Even if a company has inadvertently funded a terrorist group, the U.S. government will most likely not take action against the company if the above security measures are in place and executed consistently.  The U.S. Government would most likely shut down the NGO and bar any future funding.  If a Global NGO Security Measures and Quality Verification Plan is not in place, it increases the likelihood that legal action will ensure versus the company for lack of precaution and negligence.


Most U.S. charitable organizations were sensitive to the threat of diversion of assets to non-charitable uses before September 11, 2001, and abided by the relatively straightforward legal rules. The tax law prohibited support of non-charitable activities, including terrorism, and imposed special requirements for grants to most foreign organizations. The criminal law barred all U.S. persons—including organizations engaged in charitable work abroad—from knowingly providing material support for specific acts of terrorism or to specified foreign terrorist organizations.

After September 11, the government’s efforts to stem the tide of funding to terrorist organizations prompted both new laws and “voluntary” guidance from the Treasury Department that presented challenges for organizations trying to figure out how to continue their international charitable activities legally. The effect of the uncertainty—and potentially severe penalties—associated with the government actions was to deter some organizations from pursuing their charitable missions at a time when global humanitarian needs were increasing.


Executive Order 13224 prohibits all transactions by U.S. persons with individuals and organizations listed on any terrorism watch lists issued by the U.S. government.  This order also blocks any assets controlled by or in the possession of such entities and those who support them. [1]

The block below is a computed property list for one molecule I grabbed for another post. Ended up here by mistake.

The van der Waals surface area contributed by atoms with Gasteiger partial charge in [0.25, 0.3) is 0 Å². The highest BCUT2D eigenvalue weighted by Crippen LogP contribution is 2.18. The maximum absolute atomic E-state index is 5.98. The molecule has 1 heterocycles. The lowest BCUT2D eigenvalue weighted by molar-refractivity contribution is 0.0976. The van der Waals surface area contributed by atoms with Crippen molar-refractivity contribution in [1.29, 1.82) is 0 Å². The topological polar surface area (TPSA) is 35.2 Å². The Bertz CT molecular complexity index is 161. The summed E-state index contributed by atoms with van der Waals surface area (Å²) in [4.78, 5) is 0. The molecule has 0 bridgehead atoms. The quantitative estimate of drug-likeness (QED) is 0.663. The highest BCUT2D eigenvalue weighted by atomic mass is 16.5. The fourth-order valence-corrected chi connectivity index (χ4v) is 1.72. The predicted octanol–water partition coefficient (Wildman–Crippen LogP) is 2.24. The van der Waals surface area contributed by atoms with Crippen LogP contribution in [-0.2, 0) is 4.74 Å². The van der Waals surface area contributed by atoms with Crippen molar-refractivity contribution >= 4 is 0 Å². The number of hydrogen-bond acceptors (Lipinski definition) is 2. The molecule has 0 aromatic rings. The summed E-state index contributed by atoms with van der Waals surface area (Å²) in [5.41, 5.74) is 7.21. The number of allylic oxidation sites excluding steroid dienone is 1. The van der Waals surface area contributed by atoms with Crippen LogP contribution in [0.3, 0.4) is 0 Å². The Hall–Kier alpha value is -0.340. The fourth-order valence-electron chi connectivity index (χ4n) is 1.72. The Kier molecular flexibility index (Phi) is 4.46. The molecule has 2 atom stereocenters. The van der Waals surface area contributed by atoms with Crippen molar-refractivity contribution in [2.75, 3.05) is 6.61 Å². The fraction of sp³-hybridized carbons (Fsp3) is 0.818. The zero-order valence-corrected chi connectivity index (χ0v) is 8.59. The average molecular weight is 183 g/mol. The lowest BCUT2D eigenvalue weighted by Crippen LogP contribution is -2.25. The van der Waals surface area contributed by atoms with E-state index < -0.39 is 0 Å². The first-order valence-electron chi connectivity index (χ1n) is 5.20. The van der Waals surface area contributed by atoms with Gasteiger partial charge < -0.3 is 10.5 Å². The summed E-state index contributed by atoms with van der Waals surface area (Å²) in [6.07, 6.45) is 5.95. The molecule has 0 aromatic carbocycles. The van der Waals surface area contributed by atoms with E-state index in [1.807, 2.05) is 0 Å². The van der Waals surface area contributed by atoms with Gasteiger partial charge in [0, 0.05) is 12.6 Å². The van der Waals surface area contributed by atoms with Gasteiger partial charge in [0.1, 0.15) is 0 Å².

A key note is that the Executive Order and the USA Patriot Act prohibit some past philanthropy which was considered acceptable.  At this current time, any funding involving a terrorist group can be deemed a felony.  What the U.S. Government is looking for is the company and entity.


The following are “Principles of International Charity,” which were constructed as recommendations by an interest group of foundations, community foundations and nonprofits who were trying to find a ‘pathway’ to adhere to the Executive Order and the USA Patriot Act as given by the U.S. Government.

These principles are nonbinding and are not legal advice; however, we do advise companies to strive to adhere to these recommendations.  Working with UniversalGiving™ and our Quality Model™ helps fulfill these recommendations for our corporate clientele.

Principles of International Charity

1. Consistent with the privilege inherent in their tax-exempt status, charitable organizations must exclusively pursue the charitable purposes for which they were organized and chartered.

2. Charitable organizations must comply with both U.S. laws applicable to charities and the relevant laws of the foreign jurisdictions in which they engage in charitable work.

3. Charitable organizations may choose to adopt practices in addition to those required by law that, in their judgment, provide additional confidence that all assets—whether resources or services—are used exclusively for charitable purposes.

4. Fiscal responsibility is fundamental to international charitable work. Therefore, an organization’s commitment to the charitable use of its assets must be reflected at every level of the organization.

5. When providing charitable resources, fiscal responsibility on the part of the provider generally involves: in advance of payment, determining that the potential recipient of monetary or in-kind contributions has the ability to both accomplish the charitable purpose of the grant and protect the resources from diversion to non-charitable purposes;  engaging in ongoing monitoring of the recipient and of activities under the grant; seeking correction of any misuse of resources on the part of the recipient.

6. When providing charitable services, fiscal responsibility on the part of a provider involves taking appropriate measures to reduce the risk that its assets would be used for non-charitable purposes.

7. Each charitable organization must safeguard its relationship with the communities it serves in order to deliver effective programs. This relationship is founded on local understanding and acceptance of the independence of the charitable organization. If this foundation is shaken, the organization’s ability to be of assistance and the safety of those delivering assistance is at serious risk.

[1] Council on Foundations